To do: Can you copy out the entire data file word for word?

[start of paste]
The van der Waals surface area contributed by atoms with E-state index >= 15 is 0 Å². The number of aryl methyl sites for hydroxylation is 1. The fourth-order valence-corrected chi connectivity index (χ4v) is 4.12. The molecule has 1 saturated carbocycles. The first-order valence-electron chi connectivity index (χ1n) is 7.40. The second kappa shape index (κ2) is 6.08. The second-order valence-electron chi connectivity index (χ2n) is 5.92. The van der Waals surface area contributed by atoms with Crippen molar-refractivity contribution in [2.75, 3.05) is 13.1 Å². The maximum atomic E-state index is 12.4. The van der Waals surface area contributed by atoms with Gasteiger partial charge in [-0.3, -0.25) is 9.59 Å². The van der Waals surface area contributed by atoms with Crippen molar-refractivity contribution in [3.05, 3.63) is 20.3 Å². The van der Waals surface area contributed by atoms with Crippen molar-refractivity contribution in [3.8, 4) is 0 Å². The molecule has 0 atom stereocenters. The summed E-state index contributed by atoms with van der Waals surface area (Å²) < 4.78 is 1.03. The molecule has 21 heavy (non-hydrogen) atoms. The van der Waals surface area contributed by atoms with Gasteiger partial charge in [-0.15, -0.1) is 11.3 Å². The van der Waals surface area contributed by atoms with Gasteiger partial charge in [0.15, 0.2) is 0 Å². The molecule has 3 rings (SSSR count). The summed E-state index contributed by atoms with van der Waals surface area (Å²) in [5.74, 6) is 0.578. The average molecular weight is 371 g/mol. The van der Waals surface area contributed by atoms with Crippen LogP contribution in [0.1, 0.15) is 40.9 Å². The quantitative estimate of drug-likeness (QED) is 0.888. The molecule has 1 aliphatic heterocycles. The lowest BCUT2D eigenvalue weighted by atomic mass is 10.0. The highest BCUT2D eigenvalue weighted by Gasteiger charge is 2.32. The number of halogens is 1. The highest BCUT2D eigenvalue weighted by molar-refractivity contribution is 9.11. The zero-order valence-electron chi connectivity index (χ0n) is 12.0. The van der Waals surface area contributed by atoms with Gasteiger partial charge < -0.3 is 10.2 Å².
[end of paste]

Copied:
The van der Waals surface area contributed by atoms with E-state index >= 15 is 0 Å². The number of aryl methyl sites for hydroxylation is 1. The fourth-order valence-corrected chi connectivity index (χ4v) is 4.12. The molecule has 1 saturated carbocycles. The first-order valence-electron chi connectivity index (χ1n) is 7.40. The second kappa shape index (κ2) is 6.08. The second-order valence-electron chi connectivity index (χ2n) is 5.92. The van der Waals surface area contributed by atoms with Crippen molar-refractivity contribution in [2.75, 3.05) is 13.1 Å². The maximum atomic E-state index is 12.4. The van der Waals surface area contributed by atoms with Gasteiger partial charge in [-0.3, -0.25) is 9.59 Å². The van der Waals surface area contributed by atoms with Crippen molar-refractivity contribution in [3.05, 3.63) is 20.3 Å². The van der Waals surface area contributed by atoms with Crippen molar-refractivity contribution in [3.8, 4) is 0 Å². The molecule has 0 atom stereocenters. The summed E-state index contributed by atoms with van der Waals surface area (Å²) < 4.78 is 1.03. The molecule has 21 heavy (non-hydrogen) atoms. The van der Waals surface area contributed by atoms with Gasteiger partial charge in [-0.15, -0.1) is 11.3 Å². The van der Waals surface area contributed by atoms with Gasteiger partial charge in [0.15, 0.2) is 0 Å². The molecule has 3 rings (SSSR count). The summed E-state index contributed by atoms with van der Waals surface area (Å²) in [5.74, 6) is 0.578. The average molecular weight is 371 g/mol. The van der Waals surface area contributed by atoms with Crippen LogP contribution in [0.1, 0.15) is 40.9 Å². The quantitative estimate of drug-likeness (QED) is 0.888. The molecule has 1 aliphatic heterocycles. The lowest BCUT2D eigenvalue weighted by atomic mass is 10.0. The highest BCUT2D eigenvalue weighted by Gasteiger charge is 2.32. The number of halogens is 1. The highest BCUT2D eigenvalue weighted by molar-refractivity contribution is 9.11. The zero-order valence-electron chi connectivity index (χ0n) is 12.0. The van der Waals surface area contributed by atoms with Gasteiger partial charge < -0.3 is 10.2 Å².